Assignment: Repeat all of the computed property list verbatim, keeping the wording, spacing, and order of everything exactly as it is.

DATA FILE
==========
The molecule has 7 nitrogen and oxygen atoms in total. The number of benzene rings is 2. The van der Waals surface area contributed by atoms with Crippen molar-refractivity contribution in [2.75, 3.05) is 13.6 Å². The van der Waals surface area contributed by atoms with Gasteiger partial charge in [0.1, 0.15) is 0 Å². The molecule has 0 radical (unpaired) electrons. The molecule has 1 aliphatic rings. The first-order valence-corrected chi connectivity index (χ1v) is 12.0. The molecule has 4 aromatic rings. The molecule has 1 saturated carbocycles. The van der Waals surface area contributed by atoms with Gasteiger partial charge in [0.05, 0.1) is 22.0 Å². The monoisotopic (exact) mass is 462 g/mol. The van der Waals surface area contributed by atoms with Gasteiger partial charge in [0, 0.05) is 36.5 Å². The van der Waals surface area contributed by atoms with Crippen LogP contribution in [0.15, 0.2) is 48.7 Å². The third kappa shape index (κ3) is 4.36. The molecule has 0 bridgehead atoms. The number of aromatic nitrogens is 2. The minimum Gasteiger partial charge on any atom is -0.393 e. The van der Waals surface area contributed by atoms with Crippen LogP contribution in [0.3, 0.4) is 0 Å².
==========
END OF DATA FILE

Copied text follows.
The molecule has 7 nitrogen and oxygen atoms in total. The number of benzene rings is 2. The van der Waals surface area contributed by atoms with Crippen molar-refractivity contribution in [2.75, 3.05) is 13.6 Å². The van der Waals surface area contributed by atoms with Gasteiger partial charge in [0.1, 0.15) is 0 Å². The molecule has 0 radical (unpaired) electrons. The molecule has 1 aliphatic rings. The first-order valence-corrected chi connectivity index (χ1v) is 12.0. The molecule has 4 aromatic rings. The molecule has 1 saturated carbocycles. The van der Waals surface area contributed by atoms with Gasteiger partial charge in [0.05, 0.1) is 22.0 Å². The monoisotopic (exact) mass is 462 g/mol. The van der Waals surface area contributed by atoms with Gasteiger partial charge in [0, 0.05) is 36.5 Å². The van der Waals surface area contributed by atoms with Crippen LogP contribution in [0.15, 0.2) is 48.7 Å². The third kappa shape index (κ3) is 4.36. The molecule has 0 bridgehead atoms. The number of aromatic nitrogens is 2. The minimum Gasteiger partial charge on any atom is -0.393 e. The van der Waals surface area contributed by atoms with Crippen LogP contribution in [0.3, 0.4) is 0 Å².